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How To Recycle Soft Plastics

How To Recycle Soft Plastics - Green Skye

Maybe you have noticed soft plastic recycling bins at the supermarket and have been interested in taking part but not quite sure how it works? Hopefully by reading this, you will learn what you can recycle, how to collect it and what is done with it once you’ve put it in the collection.

First of all you can use this link Plastic bags and wrapping | Recycle Now to see where your local soft plastic recycling facilities are located and which items they take and then it’s time to start collecting! I have found it easiest to take an old plastic shopping bag and hang it up. That way, whenever you have soft plastic to dispose of, you can simply put it into the bag and once filled, knot the top and put the whole thing into the collection box. Easy!

The plastic you recycle should be clean of food so if needed, give it a rinse first. Also try to pull off paper labels where possible and make sure none of the materials have written ‘biodegradable’ or ‘compostable’ as they can cause quality issues in the recycled plastic. Some plastic bags may state ‘not yet recycled’ but ignore this. It is a relatively new scheme and some packaging is older and has not caught up.

Free Plastic Bags on the Floor Stock Photo

So, what can be recycled?

  • Plastic bags
  • Bread bags
  • Cereal liner bags
  • Delivery bags
  • Dry cleaning bags
  • Frozen food bags
  • Magazine and newspaper wrapping
  • Fruit and vegetable nets
  • Coffee pouches
  • Toilet roll wrapping

Many places also recycle these items but check with the link Plastic bags and wrapping | Recycle Now

  • Baby, pet and cleaning pouches
  • Biscuit and chocolate wrapping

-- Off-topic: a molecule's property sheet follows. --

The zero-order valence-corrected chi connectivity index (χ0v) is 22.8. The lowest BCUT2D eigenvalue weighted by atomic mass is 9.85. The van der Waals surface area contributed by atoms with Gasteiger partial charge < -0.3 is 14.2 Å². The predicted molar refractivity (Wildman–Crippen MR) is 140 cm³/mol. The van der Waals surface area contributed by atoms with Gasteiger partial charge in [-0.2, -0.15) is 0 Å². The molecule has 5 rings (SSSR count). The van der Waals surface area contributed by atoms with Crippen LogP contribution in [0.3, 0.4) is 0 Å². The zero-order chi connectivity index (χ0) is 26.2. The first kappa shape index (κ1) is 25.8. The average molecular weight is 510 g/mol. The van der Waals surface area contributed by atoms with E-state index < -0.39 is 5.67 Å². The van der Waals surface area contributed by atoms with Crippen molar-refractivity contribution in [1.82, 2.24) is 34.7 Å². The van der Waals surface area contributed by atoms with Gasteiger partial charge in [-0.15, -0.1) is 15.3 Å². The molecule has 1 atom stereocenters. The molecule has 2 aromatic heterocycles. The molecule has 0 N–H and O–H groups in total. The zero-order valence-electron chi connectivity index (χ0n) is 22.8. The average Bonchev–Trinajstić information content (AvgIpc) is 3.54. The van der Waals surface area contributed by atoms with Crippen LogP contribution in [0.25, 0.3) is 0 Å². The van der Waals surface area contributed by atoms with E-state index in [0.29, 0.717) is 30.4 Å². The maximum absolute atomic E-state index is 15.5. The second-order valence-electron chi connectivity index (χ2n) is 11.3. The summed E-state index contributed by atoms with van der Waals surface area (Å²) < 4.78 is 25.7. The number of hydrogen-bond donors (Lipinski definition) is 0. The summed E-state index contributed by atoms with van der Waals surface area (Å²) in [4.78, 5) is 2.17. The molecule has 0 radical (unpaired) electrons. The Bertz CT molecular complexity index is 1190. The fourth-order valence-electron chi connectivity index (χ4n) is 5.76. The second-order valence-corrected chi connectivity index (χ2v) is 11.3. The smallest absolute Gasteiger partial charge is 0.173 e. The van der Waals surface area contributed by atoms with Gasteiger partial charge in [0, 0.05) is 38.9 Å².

• Cheese, fish and meat wrapping
  • Cling film
  • Crisp and sweet bags
  • Film lids
  • Bubble wrap
  • Salad, rice and pasta bags


It is also worth checking if your local recycling collects soft plastics as 18% of councils in the UK do.

If you decide to start recycling your soft plastic, you can really help to make a big change. As soft plastics can’t generally be recycled conventionally (as they get stuck in the machines) They either get incinerated, releasing toxic chemical or end up in landfill where they often get blown from the piles and end up back in the community or the countryside and leach microplastics into the soil. It is much better if they are recycled and turned into something new.

It is also important to bear in mind that although you should recycle any plastic you need to dispose of, reducing and reusing are far more important when it comes to protecting our planet and reducing our global plastic consumption. When Tesco first began to roll out the soft plastic scheme, they collected 10X more plastic than expected, proving peoples desire to do their part. Hopefully, in the next few years, soft plastic recycling will become just as easy and convenient as recycling any other plastic.

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